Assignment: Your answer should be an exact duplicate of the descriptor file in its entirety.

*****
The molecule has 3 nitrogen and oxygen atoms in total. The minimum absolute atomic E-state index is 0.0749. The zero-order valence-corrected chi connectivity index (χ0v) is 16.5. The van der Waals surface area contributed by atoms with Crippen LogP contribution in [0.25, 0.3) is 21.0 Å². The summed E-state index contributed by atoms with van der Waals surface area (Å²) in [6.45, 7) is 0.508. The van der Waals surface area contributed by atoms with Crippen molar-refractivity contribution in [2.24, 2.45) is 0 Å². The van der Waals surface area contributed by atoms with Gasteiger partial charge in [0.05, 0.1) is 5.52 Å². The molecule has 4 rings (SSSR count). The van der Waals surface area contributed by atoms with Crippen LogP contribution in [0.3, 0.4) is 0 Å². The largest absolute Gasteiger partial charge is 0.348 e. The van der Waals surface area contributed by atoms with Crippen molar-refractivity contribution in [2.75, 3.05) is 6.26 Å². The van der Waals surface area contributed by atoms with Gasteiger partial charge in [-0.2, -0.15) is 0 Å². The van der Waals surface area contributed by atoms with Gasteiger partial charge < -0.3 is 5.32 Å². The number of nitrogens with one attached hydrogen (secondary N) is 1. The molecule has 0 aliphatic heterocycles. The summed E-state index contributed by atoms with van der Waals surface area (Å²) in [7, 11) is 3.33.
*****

The molecule has 3 nitrogen and oxygen atoms in total. The minimum absolute atomic E-state index is 0.0749. The zero-order valence-corrected chi connectivity index (χ0v) is 16.5. The van der Waals surface area contributed by atoms with Crippen LogP contribution in [0.25, 0.3) is 21.0 Å². The summed E-state index contributed by atoms with van der Waals surface area (Å²) in [6.45, 7) is 0.508. The van der Waals surface area contributed by atoms with Crippen molar-refractivity contribution in [2.24, 2.45) is 0 Å². The van der Waals surface area contributed by atoms with Gasteiger partial charge in [0.05, 0.1) is 5.52 Å². The molecule has 4 rings (SSSR count). The van der Waals surface area contributed by atoms with Crippen LogP contribution in [0.3, 0.4) is 0 Å². The largest absolute Gasteiger partial charge is 0.348 e. The van der Waals surface area contributed by atoms with Crippen molar-refractivity contribution in [2.75, 3.05) is 6.26 Å². The van der Waals surface area contributed by atoms with Gasteiger partial charge in [-0.2, -0.15) is 0 Å². The van der Waals surface area contributed by atoms with Gasteiger partial charge < -0.3 is 5.32 Å². The number of nitrogens with one attached hydrogen (secondary N) is 1. The molecule has 0 aliphatic heterocycles. The summed E-state index contributed by atoms with van der Waals surface area (Å²) in [7, 11) is 3.33.